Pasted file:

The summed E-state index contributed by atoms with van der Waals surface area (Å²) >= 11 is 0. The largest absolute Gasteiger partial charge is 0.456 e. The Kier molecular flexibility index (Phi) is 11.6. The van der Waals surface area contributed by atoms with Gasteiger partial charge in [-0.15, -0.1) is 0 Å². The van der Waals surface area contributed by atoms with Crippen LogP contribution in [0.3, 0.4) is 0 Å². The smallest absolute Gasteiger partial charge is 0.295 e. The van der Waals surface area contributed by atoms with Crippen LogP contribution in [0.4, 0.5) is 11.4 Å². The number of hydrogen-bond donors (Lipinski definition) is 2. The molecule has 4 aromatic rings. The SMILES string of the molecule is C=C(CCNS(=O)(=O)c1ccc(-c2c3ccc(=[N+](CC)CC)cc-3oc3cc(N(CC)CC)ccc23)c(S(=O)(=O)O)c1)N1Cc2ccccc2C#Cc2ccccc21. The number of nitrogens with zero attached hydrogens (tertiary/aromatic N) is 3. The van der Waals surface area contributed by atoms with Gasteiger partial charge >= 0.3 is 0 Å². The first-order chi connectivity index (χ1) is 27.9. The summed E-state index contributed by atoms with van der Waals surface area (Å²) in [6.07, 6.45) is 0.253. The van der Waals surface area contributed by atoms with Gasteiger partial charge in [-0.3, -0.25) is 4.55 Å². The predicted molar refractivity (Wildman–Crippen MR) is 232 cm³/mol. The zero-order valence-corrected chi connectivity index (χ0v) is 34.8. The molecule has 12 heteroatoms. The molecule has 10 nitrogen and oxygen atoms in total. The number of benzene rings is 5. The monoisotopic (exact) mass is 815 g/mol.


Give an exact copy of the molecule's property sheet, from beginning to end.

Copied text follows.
The summed E-state index contributed by atoms with van der Waals surface area (Å²) >= 11 is 0. The largest absolute Gasteiger partial charge is 0.456 e. The Kier molecular flexibility index (Phi) is 11.6. The van der Waals surface area contributed by atoms with Gasteiger partial charge in [-0.15, -0.1) is 0 Å². The van der Waals surface area contributed by atoms with Crippen LogP contribution in [0.3, 0.4) is 0 Å². The smallest absolute Gasteiger partial charge is 0.295 e. The van der Waals surface area contributed by atoms with Crippen LogP contribution in [0.4, 0.5) is 11.4 Å². The number of hydrogen-bond donors (Lipinski definition) is 2. The molecule has 4 aromatic rings. The SMILES string of the molecule is C=C(CCNS(=O)(=O)c1ccc(-c2c3ccc(=[N+](CC)CC)cc-3oc3cc(N(CC)CC)ccc23)c(S(=O)(=O)O)c1)N1Cc2ccccc2C#Cc2ccccc21. The number of nitrogens with zero attached hydrogens (tertiary/aromatic N) is 3. The van der Waals surface area contributed by atoms with Gasteiger partial charge >= 0.3 is 0 Å². The first-order chi connectivity index (χ1) is 27.9. The summed E-state index contributed by atoms with van der Waals surface area (Å²) in [6.07, 6.45) is 0.253. The van der Waals surface area contributed by atoms with Gasteiger partial charge in [-0.3, -0.25) is 4.55 Å². The predicted molar refractivity (Wildman–Crippen MR) is 232 cm³/mol. The zero-order valence-corrected chi connectivity index (χ0v) is 34.8. The molecule has 12 heteroatoms. The molecule has 10 nitrogen and oxygen atoms in total. The number of benzene rings is 5. The monoisotopic (exact) mass is 815 g/mol.